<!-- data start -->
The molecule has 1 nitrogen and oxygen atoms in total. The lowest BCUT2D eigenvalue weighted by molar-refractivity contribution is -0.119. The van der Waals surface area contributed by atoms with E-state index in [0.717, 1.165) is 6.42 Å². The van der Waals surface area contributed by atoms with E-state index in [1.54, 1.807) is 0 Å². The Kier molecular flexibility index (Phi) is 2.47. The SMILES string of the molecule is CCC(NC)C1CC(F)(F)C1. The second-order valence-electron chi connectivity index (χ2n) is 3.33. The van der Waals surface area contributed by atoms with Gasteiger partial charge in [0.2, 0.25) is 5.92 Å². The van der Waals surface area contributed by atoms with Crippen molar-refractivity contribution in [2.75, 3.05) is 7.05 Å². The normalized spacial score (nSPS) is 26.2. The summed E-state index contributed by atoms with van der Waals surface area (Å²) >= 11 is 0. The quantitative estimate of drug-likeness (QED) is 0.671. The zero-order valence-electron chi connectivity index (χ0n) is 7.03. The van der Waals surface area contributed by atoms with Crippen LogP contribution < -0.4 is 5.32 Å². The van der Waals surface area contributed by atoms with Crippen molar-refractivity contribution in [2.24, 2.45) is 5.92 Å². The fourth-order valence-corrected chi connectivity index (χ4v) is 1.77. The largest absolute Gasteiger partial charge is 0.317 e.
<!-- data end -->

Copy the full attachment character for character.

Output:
The molecule has 1 nitrogen and oxygen atoms in total. The lowest BCUT2D eigenvalue weighted by molar-refractivity contribution is -0.119. The van der Waals surface area contributed by atoms with E-state index in [0.717, 1.165) is 6.42 Å². The van der Waals surface area contributed by atoms with E-state index in [1.54, 1.807) is 0 Å². The Kier molecular flexibility index (Phi) is 2.47. The SMILES string of the molecule is CCC(NC)C1CC(F)(F)C1. The second-order valence-electron chi connectivity index (χ2n) is 3.33. The van der Waals surface area contributed by atoms with Gasteiger partial charge in [0.2, 0.25) is 5.92 Å². The van der Waals surface area contributed by atoms with Crippen molar-refractivity contribution in [2.75, 3.05) is 7.05 Å². The normalized spacial score (nSPS) is 26.2. The summed E-state index contributed by atoms with van der Waals surface area (Å²) >= 11 is 0. The quantitative estimate of drug-likeness (QED) is 0.671. The zero-order valence-electron chi connectivity index (χ0n) is 7.03. The van der Waals surface area contributed by atoms with Crippen LogP contribution < -0.4 is 5.32 Å². The van der Waals surface area contributed by atoms with Crippen molar-refractivity contribution in [2.24, 2.45) is 5.92 Å². The fourth-order valence-corrected chi connectivity index (χ4v) is 1.77. The largest absolute Gasteiger partial charge is 0.317 e.